I often bring up the topic of ‘happy to talk benches’ and I want to explain why they are important to me.
The idea of ‘happy to talk benches’ is that they help combat loneliness by making people feel welcome to talk to strangers in public places.
Loneliness is an important topic for me because my autism can make it harder for me to form connections with other people. I tend to talk about a specific range of subjects and bring up the same things repeatedly and this can make people not want to interact with me.
Also, when I go out I sometimes don’t know how to join in group conversations and so often I stand about looking tense. Then I worry that people think I’m hovering over them and coming across as creepy.
The busier the places are, the lonelier I get. Everyone is rushing around and it seems like no one will notice I’m there.
When I go to protests, for example, I feel really lonely, especially when I go on my own. I feel it’s really hard to speak to people at demonstrations.
I also feel that at the beginning of events people are less likely to talk but people are more sociable as time goes by.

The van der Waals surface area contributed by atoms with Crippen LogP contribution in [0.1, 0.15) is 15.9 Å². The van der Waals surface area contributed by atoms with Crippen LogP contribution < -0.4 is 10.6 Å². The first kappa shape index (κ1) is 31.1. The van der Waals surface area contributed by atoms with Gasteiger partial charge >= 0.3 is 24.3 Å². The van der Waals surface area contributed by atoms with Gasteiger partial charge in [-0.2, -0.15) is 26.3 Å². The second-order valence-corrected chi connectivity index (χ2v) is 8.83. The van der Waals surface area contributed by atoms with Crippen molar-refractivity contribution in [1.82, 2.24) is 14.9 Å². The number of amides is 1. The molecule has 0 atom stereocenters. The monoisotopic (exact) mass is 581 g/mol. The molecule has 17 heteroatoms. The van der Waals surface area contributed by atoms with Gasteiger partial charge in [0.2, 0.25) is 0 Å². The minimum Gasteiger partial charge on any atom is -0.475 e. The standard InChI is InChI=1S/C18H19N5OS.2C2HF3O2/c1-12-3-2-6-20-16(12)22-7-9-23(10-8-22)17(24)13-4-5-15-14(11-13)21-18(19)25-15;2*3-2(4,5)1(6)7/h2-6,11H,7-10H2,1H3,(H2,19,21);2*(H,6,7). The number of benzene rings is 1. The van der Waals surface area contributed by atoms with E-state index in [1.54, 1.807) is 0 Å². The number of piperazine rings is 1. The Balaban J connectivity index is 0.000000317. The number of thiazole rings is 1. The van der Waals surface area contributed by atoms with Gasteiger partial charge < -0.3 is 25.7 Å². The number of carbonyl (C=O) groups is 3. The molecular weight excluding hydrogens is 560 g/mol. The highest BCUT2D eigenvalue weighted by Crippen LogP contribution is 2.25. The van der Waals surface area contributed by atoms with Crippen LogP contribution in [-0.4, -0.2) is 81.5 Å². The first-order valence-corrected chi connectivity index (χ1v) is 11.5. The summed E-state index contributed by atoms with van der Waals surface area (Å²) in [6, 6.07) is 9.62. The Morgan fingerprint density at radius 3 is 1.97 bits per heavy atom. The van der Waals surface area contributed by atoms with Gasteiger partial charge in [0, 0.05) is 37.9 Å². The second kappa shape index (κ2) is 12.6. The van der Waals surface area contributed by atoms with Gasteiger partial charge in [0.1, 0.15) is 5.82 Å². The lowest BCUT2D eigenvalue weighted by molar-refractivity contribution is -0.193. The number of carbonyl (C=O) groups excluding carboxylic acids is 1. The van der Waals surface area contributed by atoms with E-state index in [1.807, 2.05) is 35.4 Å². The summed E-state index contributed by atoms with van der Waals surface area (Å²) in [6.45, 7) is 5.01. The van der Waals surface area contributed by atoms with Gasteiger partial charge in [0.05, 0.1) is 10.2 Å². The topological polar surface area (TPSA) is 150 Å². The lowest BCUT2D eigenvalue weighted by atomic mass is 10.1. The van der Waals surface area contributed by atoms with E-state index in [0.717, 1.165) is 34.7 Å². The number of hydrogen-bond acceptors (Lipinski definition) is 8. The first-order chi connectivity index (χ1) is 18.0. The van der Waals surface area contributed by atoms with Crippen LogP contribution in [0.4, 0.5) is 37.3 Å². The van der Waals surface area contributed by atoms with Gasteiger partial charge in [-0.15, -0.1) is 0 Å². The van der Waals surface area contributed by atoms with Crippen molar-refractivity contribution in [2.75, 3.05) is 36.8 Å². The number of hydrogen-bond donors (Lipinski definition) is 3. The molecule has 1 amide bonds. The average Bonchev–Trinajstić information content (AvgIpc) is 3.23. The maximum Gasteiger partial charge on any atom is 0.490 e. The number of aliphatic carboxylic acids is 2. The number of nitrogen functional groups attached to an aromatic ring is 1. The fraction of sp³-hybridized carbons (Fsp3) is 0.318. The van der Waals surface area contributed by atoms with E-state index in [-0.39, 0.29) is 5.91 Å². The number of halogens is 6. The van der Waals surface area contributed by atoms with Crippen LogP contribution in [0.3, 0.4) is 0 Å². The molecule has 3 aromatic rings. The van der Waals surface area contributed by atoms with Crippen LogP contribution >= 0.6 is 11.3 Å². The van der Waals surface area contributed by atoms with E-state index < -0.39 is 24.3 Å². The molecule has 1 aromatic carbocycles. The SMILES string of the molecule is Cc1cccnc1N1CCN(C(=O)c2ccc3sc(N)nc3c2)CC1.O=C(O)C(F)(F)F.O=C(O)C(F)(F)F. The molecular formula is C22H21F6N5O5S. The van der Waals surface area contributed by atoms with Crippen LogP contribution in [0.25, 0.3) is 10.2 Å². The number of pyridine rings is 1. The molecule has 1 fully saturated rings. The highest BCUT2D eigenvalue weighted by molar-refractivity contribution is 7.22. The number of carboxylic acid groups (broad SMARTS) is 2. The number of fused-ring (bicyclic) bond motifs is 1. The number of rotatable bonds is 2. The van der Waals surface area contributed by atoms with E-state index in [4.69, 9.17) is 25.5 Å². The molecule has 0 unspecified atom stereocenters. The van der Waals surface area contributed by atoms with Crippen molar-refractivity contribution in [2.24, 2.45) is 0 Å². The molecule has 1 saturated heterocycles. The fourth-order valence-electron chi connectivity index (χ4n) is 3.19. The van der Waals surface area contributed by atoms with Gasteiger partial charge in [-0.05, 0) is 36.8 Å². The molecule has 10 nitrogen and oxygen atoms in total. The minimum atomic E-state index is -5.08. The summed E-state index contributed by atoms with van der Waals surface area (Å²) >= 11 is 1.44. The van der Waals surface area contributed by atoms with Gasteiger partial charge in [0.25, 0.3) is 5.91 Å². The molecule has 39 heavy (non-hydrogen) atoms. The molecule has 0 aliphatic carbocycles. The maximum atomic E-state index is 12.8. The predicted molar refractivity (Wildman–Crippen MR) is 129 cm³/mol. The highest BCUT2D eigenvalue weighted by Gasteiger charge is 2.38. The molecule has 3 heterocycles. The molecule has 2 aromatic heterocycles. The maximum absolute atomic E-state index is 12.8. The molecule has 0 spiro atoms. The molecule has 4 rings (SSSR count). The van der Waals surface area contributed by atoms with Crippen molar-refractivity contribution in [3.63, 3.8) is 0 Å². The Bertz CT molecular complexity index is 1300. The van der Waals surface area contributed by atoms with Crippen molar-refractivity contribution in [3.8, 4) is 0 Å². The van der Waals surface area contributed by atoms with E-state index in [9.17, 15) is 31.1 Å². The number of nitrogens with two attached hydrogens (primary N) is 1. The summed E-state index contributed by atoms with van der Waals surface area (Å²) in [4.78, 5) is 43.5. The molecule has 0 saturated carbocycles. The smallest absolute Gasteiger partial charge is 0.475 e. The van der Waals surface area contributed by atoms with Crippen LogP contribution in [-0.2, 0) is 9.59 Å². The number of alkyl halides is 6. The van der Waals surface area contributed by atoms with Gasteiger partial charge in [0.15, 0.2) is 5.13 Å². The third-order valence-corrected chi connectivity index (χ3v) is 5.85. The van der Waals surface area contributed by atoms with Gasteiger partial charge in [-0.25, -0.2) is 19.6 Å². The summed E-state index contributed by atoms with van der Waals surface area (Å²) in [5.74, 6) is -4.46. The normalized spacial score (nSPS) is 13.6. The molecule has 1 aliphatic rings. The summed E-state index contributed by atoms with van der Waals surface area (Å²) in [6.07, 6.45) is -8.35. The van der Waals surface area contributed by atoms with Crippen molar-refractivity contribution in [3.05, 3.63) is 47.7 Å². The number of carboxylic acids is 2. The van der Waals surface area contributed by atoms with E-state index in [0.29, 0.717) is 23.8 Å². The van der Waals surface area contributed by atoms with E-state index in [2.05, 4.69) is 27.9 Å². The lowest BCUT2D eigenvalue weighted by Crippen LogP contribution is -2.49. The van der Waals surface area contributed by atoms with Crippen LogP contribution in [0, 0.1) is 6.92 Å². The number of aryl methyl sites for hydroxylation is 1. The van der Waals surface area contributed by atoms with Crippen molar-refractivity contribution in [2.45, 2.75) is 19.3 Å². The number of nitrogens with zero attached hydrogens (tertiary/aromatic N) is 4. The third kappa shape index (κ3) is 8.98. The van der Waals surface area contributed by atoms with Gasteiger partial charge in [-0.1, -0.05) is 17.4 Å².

I know I’m not the only disabled person who’s affected by loneliness. Figures show that disabled people are four times more likely to feel lonely all the time or often than non-disabled.
Your age also matters. Generation Z people feel more lonely than other groups. Your gender, health, marriage status, income and family status and employment status all also affect how lonely you are.
So with all those lonely people out there, I felt it was important to do something about it. I wasn’t just going to sit down and do nothing.
When I saw an online article on the BBC news about how ‘happy to talk benches’ can tackle loneliness, I decided I would try to promote them in Camden.
I spoke to the Camden Parks team and they agreed to put up signs on benches inviting people to sit and have a chat. So far, these signs have been put up on benches in Chalcot Square and Belsize Village.
Camden Parks Manager Gabi Howard has worked with me on this project and I asked her for a comment for this story. She said: “Oliver has a really good approach and we are happy to keep working with him to launch such benches and publicise the project, linking him with park friends groups and other organisations near our parks. “
Gabi added: “Over the last few years we’ve been working on a project called Parks for Health which is all about helping more people to use and enjoy Camden’s parks to help boost their health and well-being.”
I feel positive and proud about what I’ve achieved so far. I hope to keep going. We are considering putting the next ‘happy to talk bench’ in Kilburn Grange Park.
Check out this Guardian story on happy to talk benches in Sweden